Getting Creative at Conferences
Posted on: 3 August 2022 by Dr Amanda Potter in 2022 posts
Covid brought with it the era of the online academic conference. Having co-organised two online only conferences in 2021 and 2022, as well as a face-to-face conference in 2022, I value the benefits that come with the online format.
The online conference is inclusive, and allows participants from around the world to join, when costs to attend a face-to-face conference would be prohibitive. Guen, my collaborator on this blog, and I became friends as we met at an online conference, then met up virtually after the conference to discover a number of shared interests. I also met Giulia, who was the brains behind this blog, at an online event, after which Giulia reached out to me and shared her ideas. At my Xena: Warrior Princess online conference in 2021 we had speakers from 13 countries, which would never have been achievable if I had organised an event in the UK. There are also, of course, environmental benefits – no travel means no carbon emissions. And if an online conference only has a couple of papers that are of interest then delegates can pop in and out at will. And no-one is put at extra risk of catching Covid – although the face-to-face conference I organised this year was great fun, people travelled in from different countries to the UK, a country with a high number of cases, and some delegates, myself included, tested positive after the event.
On the downside it is very difficult to network online, without the coffee breaks, lunches and wine receptions (if we are lucky) that come with face-to-face conferences. So for every fruitful academic relationship forged at an online conference I fear that there are ten potential opportunities missed. And for me the most difficult aspect of attending an online conference is maintaining concentration. Hours staring at a computer screen trying to take in the content on PowerPoint slides and listen intently to even the most engaging of speakers is difficult. Who hasn’t found themselves drifting off, or drawn to emails that continue to drop into inboxes? My antidote is to encourage delegates to get creative. By including a creative workshop or two in an online conference programme you can keep delegates engaged while encouraging interactivity and mindfulness.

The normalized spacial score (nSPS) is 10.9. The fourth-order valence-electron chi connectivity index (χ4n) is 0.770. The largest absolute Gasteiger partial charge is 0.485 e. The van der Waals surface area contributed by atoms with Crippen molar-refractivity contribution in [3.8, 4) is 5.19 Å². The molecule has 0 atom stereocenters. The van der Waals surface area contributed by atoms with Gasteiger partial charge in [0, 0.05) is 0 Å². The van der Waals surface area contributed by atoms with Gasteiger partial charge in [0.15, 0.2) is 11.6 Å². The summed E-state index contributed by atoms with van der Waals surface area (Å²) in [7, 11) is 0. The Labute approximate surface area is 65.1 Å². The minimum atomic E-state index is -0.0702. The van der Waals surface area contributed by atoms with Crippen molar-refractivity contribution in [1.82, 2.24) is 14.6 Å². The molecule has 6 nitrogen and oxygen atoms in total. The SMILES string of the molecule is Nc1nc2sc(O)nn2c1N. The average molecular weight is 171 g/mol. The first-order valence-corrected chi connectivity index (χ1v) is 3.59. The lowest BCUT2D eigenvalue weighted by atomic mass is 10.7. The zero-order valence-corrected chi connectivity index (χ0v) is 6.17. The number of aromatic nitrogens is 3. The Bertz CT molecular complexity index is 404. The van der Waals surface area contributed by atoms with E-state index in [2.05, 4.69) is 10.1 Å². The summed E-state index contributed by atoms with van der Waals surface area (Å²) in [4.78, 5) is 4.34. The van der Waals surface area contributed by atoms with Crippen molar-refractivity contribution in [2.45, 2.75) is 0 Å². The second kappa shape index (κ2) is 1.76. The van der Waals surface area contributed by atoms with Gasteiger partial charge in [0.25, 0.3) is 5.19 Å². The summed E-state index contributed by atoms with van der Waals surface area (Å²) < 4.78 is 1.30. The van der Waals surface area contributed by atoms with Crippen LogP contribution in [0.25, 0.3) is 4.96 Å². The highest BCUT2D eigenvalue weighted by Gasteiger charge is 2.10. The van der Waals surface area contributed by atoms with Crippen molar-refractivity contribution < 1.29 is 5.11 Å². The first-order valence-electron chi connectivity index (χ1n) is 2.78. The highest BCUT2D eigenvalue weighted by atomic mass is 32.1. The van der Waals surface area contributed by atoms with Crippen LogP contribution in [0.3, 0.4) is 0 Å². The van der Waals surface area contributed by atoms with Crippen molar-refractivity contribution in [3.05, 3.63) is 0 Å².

At the Wonder Woman conference I co-organised with Natalie Swain from the University of Winnipeg, Canada and Connie Skibinski from the University of Newcastle, Australia in June 2022 we collaborated with artists and academics on creative projects and workshops.
Before the conference we worked with classicist and artist Bronwen MacDonald, who created a Wonder Woman paper doll with Amazon costumes based on Greek vase paintings to cut out and colour in. This is still available online if you’d like to use this yourself.
Then, during the conference we offered a comic drawing workshop with artist and Educator Hannah Sackett, where participants were guided through a number of drawing exercises culminating in the creation of a Wonder Woman cover. Finally, we worked with colleagues Teresa Forde and Christine Thomas from the University of Derby who facilitated a collage making workshop centred on Wonder Woman, inspired by a Wonder Woman collage created by Teresa in her university office.
All the artwork created and submitted by delegates can be found here.
These workshops were great fun, and engaged our delegates to think about Wonder Woman and the Amazons in new ways. And so if you are organising an online conference in 2023 or beyond I would strongly encourage you to include opportunities for delegates to get creative. And we’d love to see the results in this blog!